What’s next with “#JusticeForElijahMcClain”?

Normally, I use this space to share personal family details, but this month I’m devoting it to Elijah McClain, a person who calls to me, and all of us, from “the margins” of our society and from the grave. George Floyd’s and Breonna Taylor’s names might be more well known nationwide, but the injustice of 23-year-old Elijah McClain’s death last August after a “suspicious person” encounter with nearby Aurora, Colo., police, and its subsequent mishandling by authorities, deserves just as much attention.

In my opinion, after reading extensively about the case and watching the stomach-turning video of McClain’s arrest — the police officers and paramedics involved should be forced to find other jobs, at minimum, if not be prosecuted for McClain’s death. Only in the last few days, after several million people signed a petition for the case to be reopened, have the police officers involved been “re-assigned” in a “non-enforcement capacity,” has the governor of Colorado assigned the state attorney general to investigate the case, and have the DOJ and the FBI begun to evaluate if a civil rights investigation is warranted.

I joined the thousands of people protesting at the Aurora municipal center last Saturday, because justice needs to be done for Elijah McClain and his family, and it needs to be seen to be done, because too many of our Black neighbors have been and continue to be similarly mistreated by those entrusted with the responsibility “to serve and protect.” I marched, too, because the district attorney who oversaw the initial investigation into Elijah McClain’s death is the DA of my “judicial district,” which includes Aurora and Broomfield.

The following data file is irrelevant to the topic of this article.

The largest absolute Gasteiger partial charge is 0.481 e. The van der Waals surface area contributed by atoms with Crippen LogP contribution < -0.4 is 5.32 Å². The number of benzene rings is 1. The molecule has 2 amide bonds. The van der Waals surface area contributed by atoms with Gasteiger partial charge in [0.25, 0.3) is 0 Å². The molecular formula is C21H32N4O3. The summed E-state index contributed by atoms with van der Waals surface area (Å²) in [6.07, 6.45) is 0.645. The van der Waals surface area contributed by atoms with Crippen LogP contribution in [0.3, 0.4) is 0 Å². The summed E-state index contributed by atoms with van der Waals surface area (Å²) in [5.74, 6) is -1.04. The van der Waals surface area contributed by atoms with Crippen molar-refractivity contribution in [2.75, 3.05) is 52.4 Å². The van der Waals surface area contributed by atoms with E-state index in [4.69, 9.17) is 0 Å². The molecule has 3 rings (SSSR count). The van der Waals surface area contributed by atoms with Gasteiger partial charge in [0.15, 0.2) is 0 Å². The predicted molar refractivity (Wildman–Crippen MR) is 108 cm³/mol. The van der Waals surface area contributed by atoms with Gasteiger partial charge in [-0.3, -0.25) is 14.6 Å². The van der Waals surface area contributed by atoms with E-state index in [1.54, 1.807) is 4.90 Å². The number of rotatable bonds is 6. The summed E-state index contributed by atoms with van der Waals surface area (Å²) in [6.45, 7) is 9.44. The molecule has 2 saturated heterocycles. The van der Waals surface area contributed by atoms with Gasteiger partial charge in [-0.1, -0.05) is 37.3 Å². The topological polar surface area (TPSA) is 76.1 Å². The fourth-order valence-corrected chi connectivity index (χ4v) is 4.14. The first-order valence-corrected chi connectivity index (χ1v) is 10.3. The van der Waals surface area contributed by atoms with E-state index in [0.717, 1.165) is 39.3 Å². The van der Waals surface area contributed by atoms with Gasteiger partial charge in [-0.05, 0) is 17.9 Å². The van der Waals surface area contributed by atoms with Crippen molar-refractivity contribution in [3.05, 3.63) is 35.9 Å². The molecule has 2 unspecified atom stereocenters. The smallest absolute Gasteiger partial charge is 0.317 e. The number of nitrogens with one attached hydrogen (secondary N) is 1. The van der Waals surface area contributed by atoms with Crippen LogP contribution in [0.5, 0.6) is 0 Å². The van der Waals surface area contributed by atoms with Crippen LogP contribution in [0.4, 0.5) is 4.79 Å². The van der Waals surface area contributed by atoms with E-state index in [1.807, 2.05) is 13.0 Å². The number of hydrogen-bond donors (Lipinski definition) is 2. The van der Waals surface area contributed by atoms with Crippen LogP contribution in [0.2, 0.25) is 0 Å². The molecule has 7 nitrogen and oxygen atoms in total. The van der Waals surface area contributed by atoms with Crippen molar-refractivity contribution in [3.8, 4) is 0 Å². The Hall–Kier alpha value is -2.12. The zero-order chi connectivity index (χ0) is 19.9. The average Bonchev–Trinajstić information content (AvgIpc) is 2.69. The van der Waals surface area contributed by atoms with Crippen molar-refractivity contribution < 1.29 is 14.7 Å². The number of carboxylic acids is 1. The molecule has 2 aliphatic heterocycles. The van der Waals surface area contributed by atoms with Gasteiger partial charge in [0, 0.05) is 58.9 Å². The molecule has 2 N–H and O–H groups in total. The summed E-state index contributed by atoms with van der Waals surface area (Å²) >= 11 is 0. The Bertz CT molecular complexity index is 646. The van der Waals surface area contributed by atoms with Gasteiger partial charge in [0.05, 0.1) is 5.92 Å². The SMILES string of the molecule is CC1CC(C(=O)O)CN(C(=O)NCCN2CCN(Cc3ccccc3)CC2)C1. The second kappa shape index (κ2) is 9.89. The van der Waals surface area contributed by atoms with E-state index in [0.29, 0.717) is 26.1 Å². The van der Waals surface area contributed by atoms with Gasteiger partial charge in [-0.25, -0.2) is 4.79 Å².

I’m thankful that my hometown’s civic officials haven’t been silent in regard to these recent nationwide and local protests against police brutality and racism. Last month, I listened in during a Broomfield-wide phone “town hall” that featured helpful remarks from Mayor Pat Quinn, City Manager Jennifer Hoffman and Police Chief Gary Creager, along with community comments. And soon after the town hall, the Broomfield Police coordinated with organizers of a local “Solidarity Walk,” in which all six of us Dormishes peacefully marched alongside 600-1,000 others.

We have a long way to go. All of us. But at least the conversation has begun, and for the first time in my life, I don’t think it’s going to fade into the background until the next incident happens. At least, I’m committed to helping make sure that it doesn’t — for own personal integrity, for my family, for my church, for my community, for my state and for the nation that I love.

[I originally published this letter on July 1, 2020, in the “Dear Partner” section of my monthly newsletter.]

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